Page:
Jeremy Gray – The Geriatric Entrepreneur
IBGR. Network. The World of Business at Your Fingertips
Is retirement not for you? Me neither! I have always known that retirement did not hold any attraction for me. Those financial product advertisements promising early retirement never resonated.
In season 10 we will look at how to launch your second career, in a time of raising interest rates and a falling stock market. I invite you to join me, as I build my business plan to escape the tyranny of the clock which limits my earnings to the hours I work. Over the next five years I plan to build an income portfolio that will support my family into the future. Please join me as I plan that journey.
Episode 13 The essentials of strategy and names.
There was a time, and not so long ago, that some pundits used to say that you do not need a website to start a business. Maybe that is still true but if you set yourself up as a consultant, coach or content creator you need some form of on-line presence. Facebook, LinkedIn etc. may get you where your want to be, but as I mentioned last week you do not “own” your Facebook page, Meta, Facebooks parent company can take you offline at any time, or change their algorithms so you no longer appear in searches. Incidentally I am not a Facebook user, yes I know I should have a business Facebook page but that is not high on my priorities. Not being a Facebook user I get frustrated when I click on say a restaurant’s “website” link and get taken their Facebook page. I often get presented with the message “Sign in for more information” which of course I cannot do. Not a great user experience. There are a massive 1.7 billion Facebook users, but that leaves some 6 billion people who do not have a Facebook account.
To build your business you need to be in control of your online presence which means have your own website and building your own e-mail list. I talked about building your email list in episodes 5 to 8 of this season.
Your website is your online presence, It allows your business to be available anytime and from anywhere in the world. Eventually you want your website to be a tool to increase your revenue; but caution is needed people are not stupid and if they detect a sales pitch before you have built their trust they will quickly move on. Build your community with valuable content before attempting a sales pitch.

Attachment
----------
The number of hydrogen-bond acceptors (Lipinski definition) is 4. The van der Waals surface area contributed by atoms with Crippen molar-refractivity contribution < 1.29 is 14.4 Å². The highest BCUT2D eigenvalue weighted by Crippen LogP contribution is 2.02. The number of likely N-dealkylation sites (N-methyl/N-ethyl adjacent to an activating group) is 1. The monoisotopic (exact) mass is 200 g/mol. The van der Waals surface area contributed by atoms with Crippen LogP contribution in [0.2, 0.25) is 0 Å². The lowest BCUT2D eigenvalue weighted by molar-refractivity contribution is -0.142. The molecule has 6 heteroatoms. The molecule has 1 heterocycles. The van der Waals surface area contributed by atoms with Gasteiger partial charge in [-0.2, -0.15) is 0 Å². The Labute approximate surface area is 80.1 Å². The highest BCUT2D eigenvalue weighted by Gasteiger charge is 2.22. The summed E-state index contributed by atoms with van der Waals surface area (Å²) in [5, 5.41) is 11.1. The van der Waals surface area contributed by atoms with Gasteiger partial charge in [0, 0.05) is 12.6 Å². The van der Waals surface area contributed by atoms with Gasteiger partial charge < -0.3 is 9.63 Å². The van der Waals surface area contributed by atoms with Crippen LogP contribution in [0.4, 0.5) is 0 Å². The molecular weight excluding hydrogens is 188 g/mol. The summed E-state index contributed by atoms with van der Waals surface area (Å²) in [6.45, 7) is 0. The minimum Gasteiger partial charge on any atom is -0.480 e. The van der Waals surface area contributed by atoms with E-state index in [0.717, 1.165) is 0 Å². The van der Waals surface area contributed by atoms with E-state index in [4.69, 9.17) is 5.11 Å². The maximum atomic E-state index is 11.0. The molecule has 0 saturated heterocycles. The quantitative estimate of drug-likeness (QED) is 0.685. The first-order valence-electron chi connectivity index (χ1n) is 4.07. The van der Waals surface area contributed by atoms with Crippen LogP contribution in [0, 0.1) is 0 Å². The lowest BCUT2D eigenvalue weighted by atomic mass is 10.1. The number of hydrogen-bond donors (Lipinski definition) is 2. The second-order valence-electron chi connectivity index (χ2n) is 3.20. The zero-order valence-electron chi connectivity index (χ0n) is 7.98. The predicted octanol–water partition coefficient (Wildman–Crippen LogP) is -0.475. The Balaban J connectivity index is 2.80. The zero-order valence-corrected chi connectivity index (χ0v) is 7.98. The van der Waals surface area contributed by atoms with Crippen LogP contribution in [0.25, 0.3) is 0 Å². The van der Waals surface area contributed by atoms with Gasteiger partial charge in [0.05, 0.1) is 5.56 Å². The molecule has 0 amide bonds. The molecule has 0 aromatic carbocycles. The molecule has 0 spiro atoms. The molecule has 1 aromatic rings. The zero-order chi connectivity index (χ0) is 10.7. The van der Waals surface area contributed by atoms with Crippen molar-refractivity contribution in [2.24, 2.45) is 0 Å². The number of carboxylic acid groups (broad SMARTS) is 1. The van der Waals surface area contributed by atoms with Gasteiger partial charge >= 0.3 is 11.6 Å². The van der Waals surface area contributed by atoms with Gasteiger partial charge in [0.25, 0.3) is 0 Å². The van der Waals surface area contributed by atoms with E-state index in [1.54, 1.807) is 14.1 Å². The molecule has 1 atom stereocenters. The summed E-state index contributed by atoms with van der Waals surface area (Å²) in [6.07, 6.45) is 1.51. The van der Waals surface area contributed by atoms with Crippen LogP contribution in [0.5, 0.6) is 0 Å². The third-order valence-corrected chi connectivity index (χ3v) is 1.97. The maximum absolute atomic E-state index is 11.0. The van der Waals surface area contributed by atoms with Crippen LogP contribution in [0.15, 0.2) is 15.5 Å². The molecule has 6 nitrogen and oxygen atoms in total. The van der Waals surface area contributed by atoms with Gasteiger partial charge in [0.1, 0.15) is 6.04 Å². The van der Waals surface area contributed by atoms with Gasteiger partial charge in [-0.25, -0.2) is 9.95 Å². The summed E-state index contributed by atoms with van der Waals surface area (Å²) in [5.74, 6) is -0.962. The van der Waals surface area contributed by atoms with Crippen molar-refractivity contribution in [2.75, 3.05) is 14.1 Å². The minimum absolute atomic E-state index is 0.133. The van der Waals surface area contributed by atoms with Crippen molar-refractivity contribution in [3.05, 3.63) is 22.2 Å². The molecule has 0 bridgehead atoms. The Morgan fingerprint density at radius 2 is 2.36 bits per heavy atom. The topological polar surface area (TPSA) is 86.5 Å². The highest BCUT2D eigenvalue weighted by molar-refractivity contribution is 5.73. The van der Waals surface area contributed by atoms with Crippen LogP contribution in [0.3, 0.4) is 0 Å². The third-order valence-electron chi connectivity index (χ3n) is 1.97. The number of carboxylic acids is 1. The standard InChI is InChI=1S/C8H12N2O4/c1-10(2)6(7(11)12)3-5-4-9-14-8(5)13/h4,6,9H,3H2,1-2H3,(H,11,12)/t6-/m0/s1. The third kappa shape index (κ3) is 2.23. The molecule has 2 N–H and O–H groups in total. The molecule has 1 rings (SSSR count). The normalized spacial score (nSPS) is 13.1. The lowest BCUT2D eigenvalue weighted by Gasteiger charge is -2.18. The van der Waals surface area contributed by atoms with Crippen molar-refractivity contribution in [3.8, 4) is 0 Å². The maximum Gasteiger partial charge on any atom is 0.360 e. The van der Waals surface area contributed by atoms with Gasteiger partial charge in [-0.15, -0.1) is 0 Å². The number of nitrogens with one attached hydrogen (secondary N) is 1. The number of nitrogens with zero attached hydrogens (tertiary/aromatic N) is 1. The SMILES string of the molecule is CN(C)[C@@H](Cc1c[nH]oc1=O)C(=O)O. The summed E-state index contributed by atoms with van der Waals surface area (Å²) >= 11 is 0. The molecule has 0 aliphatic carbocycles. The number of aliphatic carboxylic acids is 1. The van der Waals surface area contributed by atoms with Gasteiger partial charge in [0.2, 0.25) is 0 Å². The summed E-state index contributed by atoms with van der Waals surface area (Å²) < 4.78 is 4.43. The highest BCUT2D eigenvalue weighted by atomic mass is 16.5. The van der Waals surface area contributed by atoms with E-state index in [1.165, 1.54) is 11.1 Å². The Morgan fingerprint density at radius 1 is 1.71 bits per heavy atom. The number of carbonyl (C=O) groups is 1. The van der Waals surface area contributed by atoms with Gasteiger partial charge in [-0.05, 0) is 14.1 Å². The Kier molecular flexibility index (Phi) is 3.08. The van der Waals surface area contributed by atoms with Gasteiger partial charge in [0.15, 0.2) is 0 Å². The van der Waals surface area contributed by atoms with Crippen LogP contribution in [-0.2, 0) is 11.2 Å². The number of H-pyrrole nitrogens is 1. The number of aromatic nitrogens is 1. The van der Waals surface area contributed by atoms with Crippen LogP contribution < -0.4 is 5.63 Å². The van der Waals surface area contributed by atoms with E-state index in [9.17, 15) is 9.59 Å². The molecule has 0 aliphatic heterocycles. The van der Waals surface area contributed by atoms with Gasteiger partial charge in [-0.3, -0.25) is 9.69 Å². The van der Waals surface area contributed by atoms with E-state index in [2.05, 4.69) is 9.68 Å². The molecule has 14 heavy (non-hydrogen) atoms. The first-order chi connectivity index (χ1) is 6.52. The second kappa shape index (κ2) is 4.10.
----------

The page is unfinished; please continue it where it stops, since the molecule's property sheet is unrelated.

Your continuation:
Let’s start planning your website.
Define your site’s purpose and strategy
It sounds like such a simple point to make, but before you jump head-first into designing your website, you first need to be clear on its purpose.
Beyond simply knowing your industry and defining a content strategy, you need to think about what your USP (unique selling point) is, and how you want to come across. Your website’s design is directly linked to your brand, and it needs to come across as authentic and engaging.
By understanding what you aim to achieve you can plan the elements of your website that will enable you to achieve that goal. Some goals you might set yourself could include:
Having decided on your site’s purpose you should select a suitable Domain Name. Forbes.com suggest the following tips, I have added some thoughts of my own.
A good way to start is to look at your potential competitors’ sites. An easy way to start is to search the keywords that you would expect people to use when they are looking for your products or services.
Consider the strengths and weaknesses of your competitors’ websites. What do you like? What do you dislike? Are there consistent themes across the websites that could be considered an industry standard.
Avoid the trap of researching sites in an adjacent space that may not be relevant to your business. For example, in the field of consulting there are companies that focus on selling to major corporations such as Accenture and Deloitte. And there are consultants that work in the SME space.
Episode 14 – Site Structure – What you need to know
As I mentioned in episode 13 when you start to build a website, it is tempting to just jump in and add content right away. Getting started with a website builder is exciting, and you probably can’t wait to begin sharing content with the world. Do not hesitate, start adding content immediately because the motivation from seeing your website develop will be worth the effort.
However, as I have learnt you should step back and take some time to think through your sites structure.
Your site’s “structure” is no more than how you’ve organized your content and how you’ve set up your navigation menus to help visitors get to that content.
Having a logical, optimized site structure will create a more user-friendly experience for your visitors and it can also help you improve your site’s search engine optimization (SEO).
In this episode, I am going to help you plan your site’s structure by focusing on three key areas:
Properly using categories and tags to organize your content.
Creating an effective main navigation menu to point people to the most important areas on your site.
Using your site’s footer to provide deeper links to your site’s content.
Note some of terms I will be using refer to WordPress as that is the tool I am most familiar with and is the tool I will be using to rebuild my websites. However I am sure other website building tools use a similar structure.
As an aside you may come across the term content management system or CMS. A CMS is software that helps users create, manage, and modify content on a website without the need for specialized technical knowledge.
In simpler language, a content management system is a tool that helps you build a website without needing to write all the code from scratch (or even know how to code at all).
Instead of building your own system for creating web pages, storing images, and other functions, the content management system handles all that basic infrastructure stuff for you so that you can focus on more forward-facing parts of your website.